SO HYPERBOLIC have been his achievements and the plaudits that’ve followed them in the last few months that it’s understandable if many thought Rishabh Pant was ‘too good to be true’. That yes, he had scored all those runs and that too at a breakneck pace, but he still couldn’t be that good could he? On Thursday, the left-hander wasn’t up against a Ranji Trophy attack. This was England. And up against Pant were the likes of Chris Woakes, Adil Rashid, Moeen Ali and Jake Ball, all of whom had spearheaded England’s bowling attack during the Test series last month. These were world-class bowlers, and this was the closest he’d come to the world stage yet, at the senior level anyway.
And for the brief period he spent at the crease at the CCI, during which he plundered 59 runs of 36 balls, Pant showed that probably he was that good. For, Pant not only held centre-stage but while he was around, it didn’t seem matter what was happening around him. He overshadowed all of it, including a crucial and fluent 91 from Ajinkya Rahane, who showed that he was ready to take back his place in the Indian team.
This isn’t to say that Rahane had anything to prove to anyone when he walked out to bat on Thursday afternoon in pursuit of 283, the target that England had set for India A. It was a freak blow to his glove while facing throwdowns from Raghu next door at Wankhede Stadium that had laid waste to his series against England. He’d watched from the sidelines as India not only crushed England in the last two Tests but also seen Karun Nair, his replacement, score a triple-century in Chennai. In fact, it was Rahane who himself had contacted the selectors, wanting to play one of the two practice games against England to get some match time under his belt prior to the ODI series.
But that he spent a majority of India A’s innings in the middle and also played a huge role in his team’s win will go a long way in him regaining his confidence.
His might not have been a blitz like Pant’s, but Rahane did bully the English attack from the very start. He struck Woakes for three overs in only the 5th of the innings. In the next over a short wide ball from David Willey was upper cut in characteristic fashion over the point boundary for six. From that point on, Rahane was away. He found good company in Sheldon Jackson at the top and the openers made easy work of quelling England’s challenge with the new-ball. Rahane did have to play second fiddle while Pant stole the show. Eventually he fell nine runs short of a deserved century, being bowled by a yorker from Willey.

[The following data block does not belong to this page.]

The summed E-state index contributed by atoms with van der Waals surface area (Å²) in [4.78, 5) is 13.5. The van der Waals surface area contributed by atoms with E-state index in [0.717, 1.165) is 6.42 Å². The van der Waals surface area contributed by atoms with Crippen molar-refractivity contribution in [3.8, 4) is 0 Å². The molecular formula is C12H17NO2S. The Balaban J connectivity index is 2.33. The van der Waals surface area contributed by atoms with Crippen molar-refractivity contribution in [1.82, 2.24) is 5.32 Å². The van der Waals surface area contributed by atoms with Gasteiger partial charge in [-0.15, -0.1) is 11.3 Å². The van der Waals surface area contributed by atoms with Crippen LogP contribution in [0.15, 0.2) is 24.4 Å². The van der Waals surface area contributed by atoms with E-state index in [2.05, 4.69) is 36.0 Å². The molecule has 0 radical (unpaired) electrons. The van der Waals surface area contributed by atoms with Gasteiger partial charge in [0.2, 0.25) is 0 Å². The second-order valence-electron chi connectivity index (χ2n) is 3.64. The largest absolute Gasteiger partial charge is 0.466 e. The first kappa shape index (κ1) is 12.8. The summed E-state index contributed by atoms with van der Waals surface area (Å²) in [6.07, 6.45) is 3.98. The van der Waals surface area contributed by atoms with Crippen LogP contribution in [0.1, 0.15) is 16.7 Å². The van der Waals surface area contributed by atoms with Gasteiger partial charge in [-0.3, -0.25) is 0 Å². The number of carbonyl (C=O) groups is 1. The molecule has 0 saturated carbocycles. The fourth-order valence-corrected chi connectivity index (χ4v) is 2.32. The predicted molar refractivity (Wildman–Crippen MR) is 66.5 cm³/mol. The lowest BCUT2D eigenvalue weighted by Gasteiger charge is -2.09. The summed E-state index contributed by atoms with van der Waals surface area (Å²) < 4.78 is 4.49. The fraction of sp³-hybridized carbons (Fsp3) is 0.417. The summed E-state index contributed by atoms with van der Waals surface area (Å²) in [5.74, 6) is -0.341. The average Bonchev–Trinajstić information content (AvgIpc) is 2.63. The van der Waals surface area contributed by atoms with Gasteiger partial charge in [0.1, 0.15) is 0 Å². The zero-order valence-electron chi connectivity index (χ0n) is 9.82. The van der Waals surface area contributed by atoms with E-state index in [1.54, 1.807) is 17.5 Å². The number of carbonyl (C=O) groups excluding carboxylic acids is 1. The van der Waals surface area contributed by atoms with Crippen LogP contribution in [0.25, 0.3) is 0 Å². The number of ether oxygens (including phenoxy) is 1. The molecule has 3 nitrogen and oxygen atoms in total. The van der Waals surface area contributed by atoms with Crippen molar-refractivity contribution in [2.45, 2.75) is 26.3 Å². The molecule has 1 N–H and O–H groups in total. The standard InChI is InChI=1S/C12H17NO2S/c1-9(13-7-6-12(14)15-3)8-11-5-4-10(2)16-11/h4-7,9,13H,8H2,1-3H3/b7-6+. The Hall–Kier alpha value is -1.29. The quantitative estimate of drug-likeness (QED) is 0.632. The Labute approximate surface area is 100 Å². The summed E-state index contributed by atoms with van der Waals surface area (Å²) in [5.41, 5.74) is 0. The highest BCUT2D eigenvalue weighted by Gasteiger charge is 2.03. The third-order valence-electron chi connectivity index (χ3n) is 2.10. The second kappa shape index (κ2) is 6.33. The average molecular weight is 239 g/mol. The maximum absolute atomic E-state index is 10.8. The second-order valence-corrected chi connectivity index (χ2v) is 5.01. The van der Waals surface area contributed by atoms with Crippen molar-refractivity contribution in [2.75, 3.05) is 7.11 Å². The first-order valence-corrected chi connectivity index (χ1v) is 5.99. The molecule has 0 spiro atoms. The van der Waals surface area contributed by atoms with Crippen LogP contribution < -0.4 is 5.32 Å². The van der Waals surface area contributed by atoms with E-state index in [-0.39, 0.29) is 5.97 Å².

A crowded middle order
Whether his match-winning knock would have enhanced his chances of getting into the final XI at Pune remains to be seen. It’s a crowded middle-order all of a sudden, especially with the return of Yuvraj Singh. With No.1-4 taken and Kedar Jadhav likely to play the bits-and-pieces all-rounder role at No.6, Rahane might well have to wait a while before regaining his place in the XI in the ODI setup. There’s also Manish Pandey waiting in the wings to boot. But he couldn’t have done better to send a strong message to the selectors and the team management that he is in fact ready.
It wasn’t still as strong a message as the one Pant was sending which well-struck boundary though. While Pant’s innings was like a blitz, it shouldn’t be mistaken for a knock laced with wild striking. It was themed on the ‘see-ball, hit-ball’ philosophy. But amidst all the mayhem, he did show glimpses of cricket smartness, be it with the use of his crease or even in the way he pushed the fielders manning the boundary while running between the wickets. The boundaries, and the audacity attached with each one of them, obviously stood out though.
Pant’s innings started with a charge down to Ali and missing the ball. But he wasn’t deterred from repeating the shot on numerous occasions thereafter. He then took on the towering Ball in one over, and this is where his brazen aggression came to the fore. He hit the seamer for three fours before pulling a short of length delivery over the square-leg fence to bring up his fifty. He wasn’t done yet. In the next over from Ali he charged down and this time connected well enough to clear long-on for his second six of his innings. But his attempt at repeating the blow came a cropper and he holed out to Alex Hales at long-on. But by then he had made quite an impression already for everyone to sit up and take notice.
Brief scores: England XI 282 in 48.5 overs (Jonny Bairstow 64, Alex Hales 51, Pervez Rasool 3/38, Shahbaz Nadeem 2/41) lost to India A 283 for four in 39.4 overs (Ajinkya Rahane 91, Rishabh Pant 59, Sheldon Jackson 59) by six wickets.